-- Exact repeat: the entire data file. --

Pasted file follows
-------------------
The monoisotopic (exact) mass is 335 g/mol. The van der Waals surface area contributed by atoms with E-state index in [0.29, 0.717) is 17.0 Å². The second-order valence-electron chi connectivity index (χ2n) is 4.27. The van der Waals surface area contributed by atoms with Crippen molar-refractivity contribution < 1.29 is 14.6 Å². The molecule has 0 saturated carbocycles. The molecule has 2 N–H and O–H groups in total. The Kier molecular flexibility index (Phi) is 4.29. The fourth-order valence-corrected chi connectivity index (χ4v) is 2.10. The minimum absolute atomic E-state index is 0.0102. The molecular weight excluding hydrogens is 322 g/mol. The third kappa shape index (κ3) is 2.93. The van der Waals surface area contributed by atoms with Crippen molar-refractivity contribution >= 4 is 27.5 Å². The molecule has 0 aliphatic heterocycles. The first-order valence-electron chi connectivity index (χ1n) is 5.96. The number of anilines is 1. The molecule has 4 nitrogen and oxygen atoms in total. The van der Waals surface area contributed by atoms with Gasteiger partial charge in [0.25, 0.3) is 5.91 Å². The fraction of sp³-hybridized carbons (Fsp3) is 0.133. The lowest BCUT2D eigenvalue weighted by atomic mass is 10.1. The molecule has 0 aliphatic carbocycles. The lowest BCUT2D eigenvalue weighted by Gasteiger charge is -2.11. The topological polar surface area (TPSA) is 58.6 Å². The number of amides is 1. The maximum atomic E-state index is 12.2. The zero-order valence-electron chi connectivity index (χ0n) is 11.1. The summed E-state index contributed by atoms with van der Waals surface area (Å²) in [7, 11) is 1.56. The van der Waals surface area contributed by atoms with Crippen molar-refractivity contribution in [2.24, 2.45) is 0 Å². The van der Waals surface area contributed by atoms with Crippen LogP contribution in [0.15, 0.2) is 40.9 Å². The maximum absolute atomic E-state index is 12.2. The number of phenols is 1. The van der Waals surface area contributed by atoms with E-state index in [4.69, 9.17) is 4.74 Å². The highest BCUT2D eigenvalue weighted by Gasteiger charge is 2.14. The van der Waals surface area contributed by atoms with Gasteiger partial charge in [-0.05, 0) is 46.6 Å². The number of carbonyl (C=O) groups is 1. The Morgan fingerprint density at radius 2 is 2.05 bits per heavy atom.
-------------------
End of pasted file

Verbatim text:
The monoisotopic (exact) mass is 335 g/mol. The van der Waals surface area contributed by atoms with E-state index in [0.29, 0.717) is 17.0 Å². The second-order valence-electron chi connectivity index (χ2n) is 4.27. The van der Waals surface area contributed by atoms with Crippen molar-refractivity contribution < 1.29 is 14.6 Å². The molecule has 0 saturated carbocycles. The molecule has 2 N–H and O–H groups in total. The Kier molecular flexibility index (Phi) is 4.29. The fourth-order valence-corrected chi connectivity index (χ4v) is 2.10. The minimum absolute atomic E-state index is 0.0102. The molecular weight excluding hydrogens is 322 g/mol. The third kappa shape index (κ3) is 2.93. The van der Waals surface area contributed by atoms with Crippen molar-refractivity contribution >= 4 is 27.5 Å². The molecule has 0 aliphatic heterocycles. The first-order valence-electron chi connectivity index (χ1n) is 5.96. The number of anilines is 1. The molecule has 4 nitrogen and oxygen atoms in total. The van der Waals surface area contributed by atoms with Gasteiger partial charge in [0.25, 0.3) is 5.91 Å². The fraction of sp³-hybridized carbons (Fsp3) is 0.133. The lowest BCUT2D eigenvalue weighted by atomic mass is 10.1. The molecule has 0 aliphatic carbocycles. The lowest BCUT2D eigenvalue weighted by Gasteiger charge is -2.11. The topological polar surface area (TPSA) is 58.6 Å². The number of amides is 1. The maximum atomic E-state index is 12.2. The zero-order valence-electron chi connectivity index (χ0n) is 11.1. The summed E-state index contributed by atoms with van der Waals surface area (Å²) in [7, 11) is 1.56. The van der Waals surface area contributed by atoms with Crippen molar-refractivity contribution in [2.24, 2.45) is 0 Å². The van der Waals surface area contributed by atoms with Crippen LogP contribution in [0.15, 0.2) is 40.9 Å². The maximum absolute atomic E-state index is 12.2. The number of phenols is 1. The van der Waals surface area contributed by atoms with E-state index in [4.69, 9.17) is 4.74 Å². The highest BCUT2D eigenvalue weighted by Gasteiger charge is 2.14. The van der Waals surface area contributed by atoms with Gasteiger partial charge in [-0.05, 0) is 46.6 Å². The number of carbonyl (C=O) groups is 1. The Morgan fingerprint density at radius 2 is 2.05 bits per heavy atom.